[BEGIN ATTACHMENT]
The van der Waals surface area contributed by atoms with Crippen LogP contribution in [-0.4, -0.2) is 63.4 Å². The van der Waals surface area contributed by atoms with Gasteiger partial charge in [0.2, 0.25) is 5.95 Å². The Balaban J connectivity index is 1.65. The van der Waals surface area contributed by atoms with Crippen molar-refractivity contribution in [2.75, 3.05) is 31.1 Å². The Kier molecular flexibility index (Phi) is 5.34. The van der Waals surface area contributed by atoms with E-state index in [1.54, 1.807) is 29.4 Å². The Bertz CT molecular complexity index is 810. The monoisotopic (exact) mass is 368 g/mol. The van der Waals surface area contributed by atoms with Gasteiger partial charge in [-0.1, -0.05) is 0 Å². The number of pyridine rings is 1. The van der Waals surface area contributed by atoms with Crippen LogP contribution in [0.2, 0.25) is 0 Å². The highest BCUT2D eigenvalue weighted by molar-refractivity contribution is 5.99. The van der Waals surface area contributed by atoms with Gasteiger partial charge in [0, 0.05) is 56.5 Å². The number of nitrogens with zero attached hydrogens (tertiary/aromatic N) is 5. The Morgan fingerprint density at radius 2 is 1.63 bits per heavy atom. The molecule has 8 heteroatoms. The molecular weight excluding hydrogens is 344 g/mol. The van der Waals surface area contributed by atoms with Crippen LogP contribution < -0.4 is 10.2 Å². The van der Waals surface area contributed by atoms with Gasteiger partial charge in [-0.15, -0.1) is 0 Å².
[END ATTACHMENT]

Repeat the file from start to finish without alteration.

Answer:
The van der Waals surface area contributed by atoms with Crippen LogP contribution in [-0.4, -0.2) is 63.4 Å². The van der Waals surface area contributed by atoms with Gasteiger partial charge in [0.2, 0.25) is 5.95 Å². The Balaban J connectivity index is 1.65. The van der Waals surface area contributed by atoms with Crippen molar-refractivity contribution in [2.75, 3.05) is 31.1 Å². The Kier molecular flexibility index (Phi) is 5.34. The van der Waals surface area contributed by atoms with E-state index in [1.54, 1.807) is 29.4 Å². The Bertz CT molecular complexity index is 810. The monoisotopic (exact) mass is 368 g/mol. The van der Waals surface area contributed by atoms with Gasteiger partial charge in [-0.1, -0.05) is 0 Å². The number of pyridine rings is 1. The van der Waals surface area contributed by atoms with Crippen LogP contribution in [0.2, 0.25) is 0 Å². The highest BCUT2D eigenvalue weighted by molar-refractivity contribution is 5.99. The van der Waals surface area contributed by atoms with Gasteiger partial charge in [0, 0.05) is 56.5 Å². The number of nitrogens with zero attached hydrogens (tertiary/aromatic N) is 5. The Morgan fingerprint density at radius 2 is 1.63 bits per heavy atom. The molecule has 8 heteroatoms. The molecular weight excluding hydrogens is 344 g/mol. The van der Waals surface area contributed by atoms with Crippen LogP contribution < -0.4 is 10.2 Å². The van der Waals surface area contributed by atoms with Gasteiger partial charge in [-0.15, -0.1) is 0 Å².